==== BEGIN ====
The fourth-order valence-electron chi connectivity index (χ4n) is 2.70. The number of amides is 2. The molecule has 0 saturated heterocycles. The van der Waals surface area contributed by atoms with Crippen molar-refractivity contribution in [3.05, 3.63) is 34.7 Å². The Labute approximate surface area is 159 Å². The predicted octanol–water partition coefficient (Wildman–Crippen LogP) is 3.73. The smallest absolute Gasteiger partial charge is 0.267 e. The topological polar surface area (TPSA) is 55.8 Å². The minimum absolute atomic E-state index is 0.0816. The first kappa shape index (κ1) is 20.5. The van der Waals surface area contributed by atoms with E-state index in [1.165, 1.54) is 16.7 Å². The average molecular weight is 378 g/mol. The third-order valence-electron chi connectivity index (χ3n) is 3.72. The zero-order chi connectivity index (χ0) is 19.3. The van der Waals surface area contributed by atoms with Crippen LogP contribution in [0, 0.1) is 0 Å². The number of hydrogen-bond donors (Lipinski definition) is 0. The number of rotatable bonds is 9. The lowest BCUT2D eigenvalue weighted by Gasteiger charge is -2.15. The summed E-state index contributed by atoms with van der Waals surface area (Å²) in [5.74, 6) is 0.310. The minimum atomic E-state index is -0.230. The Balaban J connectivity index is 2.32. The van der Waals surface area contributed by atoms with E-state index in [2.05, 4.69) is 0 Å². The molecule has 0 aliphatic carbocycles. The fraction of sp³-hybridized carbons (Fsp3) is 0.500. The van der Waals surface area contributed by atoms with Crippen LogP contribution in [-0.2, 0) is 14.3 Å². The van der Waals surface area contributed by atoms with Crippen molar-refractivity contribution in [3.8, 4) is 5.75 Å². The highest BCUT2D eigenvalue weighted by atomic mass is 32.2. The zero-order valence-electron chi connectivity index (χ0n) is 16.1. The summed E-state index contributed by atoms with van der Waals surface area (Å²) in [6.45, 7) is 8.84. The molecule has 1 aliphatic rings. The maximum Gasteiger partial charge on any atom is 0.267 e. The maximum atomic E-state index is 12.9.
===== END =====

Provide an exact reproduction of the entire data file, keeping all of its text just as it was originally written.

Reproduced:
The fourth-order valence-electron chi connectivity index (χ4n) is 2.70. The number of amides is 2. The molecule has 0 saturated heterocycles. The van der Waals surface area contributed by atoms with Crippen molar-refractivity contribution in [3.05, 3.63) is 34.7 Å². The Labute approximate surface area is 159 Å². The predicted octanol–water partition coefficient (Wildman–Crippen LogP) is 3.73. The smallest absolute Gasteiger partial charge is 0.267 e. The topological polar surface area (TPSA) is 55.8 Å². The minimum absolute atomic E-state index is 0.0816. The first kappa shape index (κ1) is 20.5. The van der Waals surface area contributed by atoms with E-state index in [1.165, 1.54) is 16.7 Å². The average molecular weight is 378 g/mol. The third-order valence-electron chi connectivity index (χ3n) is 3.72. The zero-order chi connectivity index (χ0) is 19.3. The van der Waals surface area contributed by atoms with Crippen LogP contribution in [0, 0.1) is 0 Å². The number of hydrogen-bond donors (Lipinski definition) is 0. The number of rotatable bonds is 9. The lowest BCUT2D eigenvalue weighted by Gasteiger charge is -2.15. The summed E-state index contributed by atoms with van der Waals surface area (Å²) in [5.74, 6) is 0.310. The minimum atomic E-state index is -0.230. The Balaban J connectivity index is 2.32. The van der Waals surface area contributed by atoms with E-state index in [2.05, 4.69) is 0 Å². The molecule has 0 aliphatic carbocycles. The fraction of sp³-hybridized carbons (Fsp3) is 0.500. The van der Waals surface area contributed by atoms with Crippen LogP contribution in [-0.2, 0) is 14.3 Å². The van der Waals surface area contributed by atoms with Crippen molar-refractivity contribution in [3.8, 4) is 5.75 Å². The highest BCUT2D eigenvalue weighted by atomic mass is 32.2. The zero-order valence-electron chi connectivity index (χ0n) is 16.1. The summed E-state index contributed by atoms with van der Waals surface area (Å²) in [6.45, 7) is 8.84. The molecule has 1 aliphatic rings. The maximum Gasteiger partial charge on any atom is 0.267 e. The maximum atomic E-state index is 12.9.